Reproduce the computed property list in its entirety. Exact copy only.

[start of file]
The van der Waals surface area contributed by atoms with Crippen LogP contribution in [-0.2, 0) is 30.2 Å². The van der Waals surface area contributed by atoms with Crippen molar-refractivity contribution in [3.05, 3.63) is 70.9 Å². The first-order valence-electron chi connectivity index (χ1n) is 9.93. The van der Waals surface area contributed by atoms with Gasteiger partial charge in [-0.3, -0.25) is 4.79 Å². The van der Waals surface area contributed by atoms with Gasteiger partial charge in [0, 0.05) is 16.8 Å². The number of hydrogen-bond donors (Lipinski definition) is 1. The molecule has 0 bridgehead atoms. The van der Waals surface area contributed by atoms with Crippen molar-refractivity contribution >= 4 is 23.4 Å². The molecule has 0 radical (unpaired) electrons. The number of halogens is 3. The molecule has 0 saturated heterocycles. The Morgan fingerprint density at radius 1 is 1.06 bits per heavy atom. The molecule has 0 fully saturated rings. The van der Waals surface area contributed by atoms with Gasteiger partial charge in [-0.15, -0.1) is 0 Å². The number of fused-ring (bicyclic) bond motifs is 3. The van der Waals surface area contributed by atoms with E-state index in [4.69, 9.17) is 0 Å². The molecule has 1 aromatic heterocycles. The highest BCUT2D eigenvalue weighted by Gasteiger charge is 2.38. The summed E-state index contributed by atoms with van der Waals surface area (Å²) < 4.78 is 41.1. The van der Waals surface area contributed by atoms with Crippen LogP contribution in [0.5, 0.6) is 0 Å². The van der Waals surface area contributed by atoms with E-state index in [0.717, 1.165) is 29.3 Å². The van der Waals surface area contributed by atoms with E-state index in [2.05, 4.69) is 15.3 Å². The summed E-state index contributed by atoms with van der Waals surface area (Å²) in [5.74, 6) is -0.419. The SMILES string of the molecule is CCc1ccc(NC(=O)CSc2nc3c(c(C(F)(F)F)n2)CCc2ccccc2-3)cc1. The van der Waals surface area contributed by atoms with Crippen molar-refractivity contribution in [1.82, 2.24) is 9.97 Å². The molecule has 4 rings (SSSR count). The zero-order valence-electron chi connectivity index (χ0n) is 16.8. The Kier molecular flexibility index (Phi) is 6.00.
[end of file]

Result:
The van der Waals surface area contributed by atoms with Crippen LogP contribution in [-0.2, 0) is 30.2 Å². The van der Waals surface area contributed by atoms with Crippen molar-refractivity contribution in [3.05, 3.63) is 70.9 Å². The first-order valence-electron chi connectivity index (χ1n) is 9.93. The van der Waals surface area contributed by atoms with Gasteiger partial charge in [-0.3, -0.25) is 4.79 Å². The van der Waals surface area contributed by atoms with Gasteiger partial charge in [0, 0.05) is 16.8 Å². The number of hydrogen-bond donors (Lipinski definition) is 1. The molecule has 0 bridgehead atoms. The van der Waals surface area contributed by atoms with Crippen molar-refractivity contribution >= 4 is 23.4 Å². The molecule has 0 radical (unpaired) electrons. The number of halogens is 3. The molecule has 0 saturated heterocycles. The Morgan fingerprint density at radius 1 is 1.06 bits per heavy atom. The molecule has 0 fully saturated rings. The van der Waals surface area contributed by atoms with Gasteiger partial charge in [-0.15, -0.1) is 0 Å². The number of fused-ring (bicyclic) bond motifs is 3. The van der Waals surface area contributed by atoms with E-state index in [4.69, 9.17) is 0 Å². The molecule has 1 aromatic heterocycles. The highest BCUT2D eigenvalue weighted by Gasteiger charge is 2.38. The summed E-state index contributed by atoms with van der Waals surface area (Å²) < 4.78 is 41.1. The van der Waals surface area contributed by atoms with Crippen LogP contribution in [0.5, 0.6) is 0 Å². The van der Waals surface area contributed by atoms with E-state index in [0.717, 1.165) is 29.3 Å². The van der Waals surface area contributed by atoms with E-state index in [2.05, 4.69) is 15.3 Å². The summed E-state index contributed by atoms with van der Waals surface area (Å²) in [5.74, 6) is -0.419. The SMILES string of the molecule is CCc1ccc(NC(=O)CSc2nc3c(c(C(F)(F)F)n2)CCc2ccccc2-3)cc1. The van der Waals surface area contributed by atoms with Crippen molar-refractivity contribution in [1.82, 2.24) is 9.97 Å². The molecule has 4 rings (SSSR count). The zero-order valence-electron chi connectivity index (χ0n) is 16.8. The Kier molecular flexibility index (Phi) is 6.00.